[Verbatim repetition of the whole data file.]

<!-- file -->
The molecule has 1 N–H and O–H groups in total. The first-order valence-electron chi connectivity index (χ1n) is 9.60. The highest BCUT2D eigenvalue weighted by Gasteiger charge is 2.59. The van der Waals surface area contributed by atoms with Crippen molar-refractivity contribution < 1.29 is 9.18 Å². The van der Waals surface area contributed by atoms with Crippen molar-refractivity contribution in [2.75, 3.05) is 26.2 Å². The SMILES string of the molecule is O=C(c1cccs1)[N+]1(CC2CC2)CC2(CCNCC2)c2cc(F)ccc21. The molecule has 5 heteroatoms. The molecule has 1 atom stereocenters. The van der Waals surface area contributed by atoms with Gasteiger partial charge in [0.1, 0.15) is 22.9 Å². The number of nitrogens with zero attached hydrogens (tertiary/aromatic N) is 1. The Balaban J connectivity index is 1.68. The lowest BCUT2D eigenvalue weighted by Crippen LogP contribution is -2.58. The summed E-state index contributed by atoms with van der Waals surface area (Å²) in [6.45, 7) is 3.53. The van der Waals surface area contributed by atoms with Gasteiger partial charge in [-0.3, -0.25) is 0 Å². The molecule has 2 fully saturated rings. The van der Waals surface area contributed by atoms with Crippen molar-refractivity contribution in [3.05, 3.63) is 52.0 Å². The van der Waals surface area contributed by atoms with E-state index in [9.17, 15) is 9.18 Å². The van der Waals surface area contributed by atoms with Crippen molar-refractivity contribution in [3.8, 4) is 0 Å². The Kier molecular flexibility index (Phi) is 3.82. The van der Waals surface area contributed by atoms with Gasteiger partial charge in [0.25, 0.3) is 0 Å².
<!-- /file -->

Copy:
The molecule has 1 N–H and O–H groups in total. The first-order valence-electron chi connectivity index (χ1n) is 9.60. The highest BCUT2D eigenvalue weighted by Gasteiger charge is 2.59. The van der Waals surface area contributed by atoms with Crippen molar-refractivity contribution < 1.29 is 9.18 Å². The van der Waals surface area contributed by atoms with Crippen molar-refractivity contribution in [2.75, 3.05) is 26.2 Å². The SMILES string of the molecule is O=C(c1cccs1)[N+]1(CC2CC2)CC2(CCNCC2)c2cc(F)ccc21. The molecule has 5 heteroatoms. The molecule has 1 atom stereocenters. The van der Waals surface area contributed by atoms with Gasteiger partial charge in [0.1, 0.15) is 22.9 Å². The number of nitrogens with zero attached hydrogens (tertiary/aromatic N) is 1. The Balaban J connectivity index is 1.68. The lowest BCUT2D eigenvalue weighted by Crippen LogP contribution is -2.58. The summed E-state index contributed by atoms with van der Waals surface area (Å²) in [6.45, 7) is 3.53. The van der Waals surface area contributed by atoms with Gasteiger partial charge in [-0.3, -0.25) is 0 Å². The molecule has 2 fully saturated rings. The van der Waals surface area contributed by atoms with Crippen molar-refractivity contribution in [3.05, 3.63) is 52.0 Å². The van der Waals surface area contributed by atoms with E-state index in [9.17, 15) is 9.18 Å². The van der Waals surface area contributed by atoms with Crippen molar-refractivity contribution in [3.8, 4) is 0 Å². The Kier molecular flexibility index (Phi) is 3.82. The van der Waals surface area contributed by atoms with Gasteiger partial charge in [0.25, 0.3) is 0 Å².